The thing that kills me the most about Mach3? The fact that you can hit "start" to start your program run...AND THE CNC ISN'T ACTUALLY TURNED ON! LOL....I haven't tried it, but I bet Mach3 will run, even if a CNC isn't connected to the computer!

(rant over lol)

The thing that kills me too about the "limit" switches? you shouldn't be able to jog PAST the limit switch once the limit is set. No ifs ands or buts about it. That is why the limit switch is there. Or does that make too much sense? Kind of like the rotational movement halting devices on your car.....if you press the brake pedal to stop the car the car stops. If you press harder you can blow all the hydraulic lines in the system OR force the pads through the disc and sheer the wheel assembly right off your vehicle....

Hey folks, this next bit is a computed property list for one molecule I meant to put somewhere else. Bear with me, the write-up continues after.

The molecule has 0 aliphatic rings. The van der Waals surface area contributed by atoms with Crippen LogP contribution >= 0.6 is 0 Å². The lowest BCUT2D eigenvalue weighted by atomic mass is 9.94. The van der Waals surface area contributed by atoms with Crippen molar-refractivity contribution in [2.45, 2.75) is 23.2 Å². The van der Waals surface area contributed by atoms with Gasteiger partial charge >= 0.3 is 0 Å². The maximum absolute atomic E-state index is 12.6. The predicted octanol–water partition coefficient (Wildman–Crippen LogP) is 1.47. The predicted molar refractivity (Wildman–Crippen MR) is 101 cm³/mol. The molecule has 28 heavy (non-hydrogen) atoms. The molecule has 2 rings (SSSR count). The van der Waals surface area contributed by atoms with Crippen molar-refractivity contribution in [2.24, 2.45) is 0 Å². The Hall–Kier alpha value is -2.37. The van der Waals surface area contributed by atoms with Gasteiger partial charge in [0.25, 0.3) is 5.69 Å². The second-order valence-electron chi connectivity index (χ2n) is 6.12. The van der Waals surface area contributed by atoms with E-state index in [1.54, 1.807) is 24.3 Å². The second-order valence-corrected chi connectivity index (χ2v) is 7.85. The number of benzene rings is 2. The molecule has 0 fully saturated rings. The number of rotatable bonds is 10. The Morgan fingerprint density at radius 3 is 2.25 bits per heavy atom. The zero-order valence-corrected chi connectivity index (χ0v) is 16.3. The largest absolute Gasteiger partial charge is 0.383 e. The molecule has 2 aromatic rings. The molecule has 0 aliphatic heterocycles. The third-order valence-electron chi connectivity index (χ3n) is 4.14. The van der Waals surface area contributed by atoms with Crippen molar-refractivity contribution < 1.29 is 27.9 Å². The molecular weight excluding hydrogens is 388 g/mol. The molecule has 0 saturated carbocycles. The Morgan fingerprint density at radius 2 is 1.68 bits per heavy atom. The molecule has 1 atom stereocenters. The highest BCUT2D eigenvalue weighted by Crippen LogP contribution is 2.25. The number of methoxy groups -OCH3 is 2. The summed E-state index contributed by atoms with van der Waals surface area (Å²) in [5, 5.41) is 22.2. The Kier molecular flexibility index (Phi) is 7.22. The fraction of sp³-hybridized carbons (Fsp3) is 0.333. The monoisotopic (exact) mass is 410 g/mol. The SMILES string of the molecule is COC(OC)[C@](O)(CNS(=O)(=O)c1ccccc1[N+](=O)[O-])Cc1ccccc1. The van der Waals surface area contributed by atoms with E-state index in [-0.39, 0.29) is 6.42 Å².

Offline BR549

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Re: Limit switch issues
« Reply #9 on: December 25, 2015, 12:53:39 PM »
mIke the main problem you have is YOU are expecting the machine to do everything to protect itself from YOU (;-) That is not going to happen unless you program it to do so.

Yes Mach3 will run without the Machine turned on and so will just about every other CNC controller in the world UNLESS it was setup NOT to. You CAN set up Mach3 to do so as well. By the way that is called a feature not a defect ( offline/online)

The CNC world is NOT going to change to suite your mentality. It has been using the same terminoligy for about 50 years now.  The thinking has been IF you are not smart enough or willing enough to be able to LEARN the trade then it is best you take up Golf or knitting BUT bewarned THEY have their own unique terminoligy as well , Knit 1 pearl 2(;-). Besides the functions are NOT as exagerated as you make them.  A car brake and a CNC machine brake are the same thing (;-) .

When you learn to conform to the CNC world and NOT expect it to conform to you THEN you will start having Fun with it.

(;-) TP